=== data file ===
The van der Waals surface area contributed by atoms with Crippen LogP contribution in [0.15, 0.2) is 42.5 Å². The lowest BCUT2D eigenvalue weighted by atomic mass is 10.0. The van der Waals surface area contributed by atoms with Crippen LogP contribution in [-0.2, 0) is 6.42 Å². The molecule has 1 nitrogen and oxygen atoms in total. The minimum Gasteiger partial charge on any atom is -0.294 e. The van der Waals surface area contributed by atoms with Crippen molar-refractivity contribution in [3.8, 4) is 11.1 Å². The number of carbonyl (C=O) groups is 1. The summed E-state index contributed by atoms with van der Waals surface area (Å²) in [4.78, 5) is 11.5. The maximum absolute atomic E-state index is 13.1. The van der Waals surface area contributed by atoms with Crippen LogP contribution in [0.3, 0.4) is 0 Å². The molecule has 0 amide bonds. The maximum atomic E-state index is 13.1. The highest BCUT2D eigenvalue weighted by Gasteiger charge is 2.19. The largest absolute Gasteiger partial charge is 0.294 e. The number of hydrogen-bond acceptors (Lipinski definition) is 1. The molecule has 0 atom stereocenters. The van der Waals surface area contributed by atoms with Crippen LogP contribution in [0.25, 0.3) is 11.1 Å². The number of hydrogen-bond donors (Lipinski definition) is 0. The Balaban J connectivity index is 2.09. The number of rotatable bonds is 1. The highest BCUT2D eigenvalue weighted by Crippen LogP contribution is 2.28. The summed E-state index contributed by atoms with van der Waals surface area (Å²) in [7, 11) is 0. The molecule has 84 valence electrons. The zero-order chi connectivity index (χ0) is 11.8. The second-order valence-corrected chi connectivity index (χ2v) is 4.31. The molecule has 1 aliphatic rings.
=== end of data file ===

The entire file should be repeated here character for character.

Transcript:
The van der Waals surface area contributed by atoms with Crippen LogP contribution in [0.15, 0.2) is 42.5 Å². The lowest BCUT2D eigenvalue weighted by atomic mass is 10.0. The van der Waals surface area contributed by atoms with Crippen LogP contribution in [-0.2, 0) is 6.42 Å². The molecule has 1 nitrogen and oxygen atoms in total. The minimum Gasteiger partial charge on any atom is -0.294 e. The van der Waals surface area contributed by atoms with Crippen molar-refractivity contribution in [3.8, 4) is 11.1 Å². The number of carbonyl (C=O) groups is 1. The summed E-state index contributed by atoms with van der Waals surface area (Å²) in [4.78, 5) is 11.5. The maximum absolute atomic E-state index is 13.1. The van der Waals surface area contributed by atoms with Crippen LogP contribution in [0.3, 0.4) is 0 Å². The molecule has 0 amide bonds. The maximum atomic E-state index is 13.1. The highest BCUT2D eigenvalue weighted by Gasteiger charge is 2.19. The largest absolute Gasteiger partial charge is 0.294 e. The number of hydrogen-bond acceptors (Lipinski definition) is 1. The molecule has 0 atom stereocenters. The van der Waals surface area contributed by atoms with Crippen LogP contribution in [0.25, 0.3) is 11.1 Å². The number of hydrogen-bond donors (Lipinski definition) is 0. The Balaban J connectivity index is 2.09. The number of rotatable bonds is 1. The highest BCUT2D eigenvalue weighted by Crippen LogP contribution is 2.28. The summed E-state index contributed by atoms with van der Waals surface area (Å²) in [7, 11) is 0. The molecule has 84 valence electrons. The zero-order chi connectivity index (χ0) is 11.8. The second-order valence-corrected chi connectivity index (χ2v) is 4.31. The molecule has 1 aliphatic rings.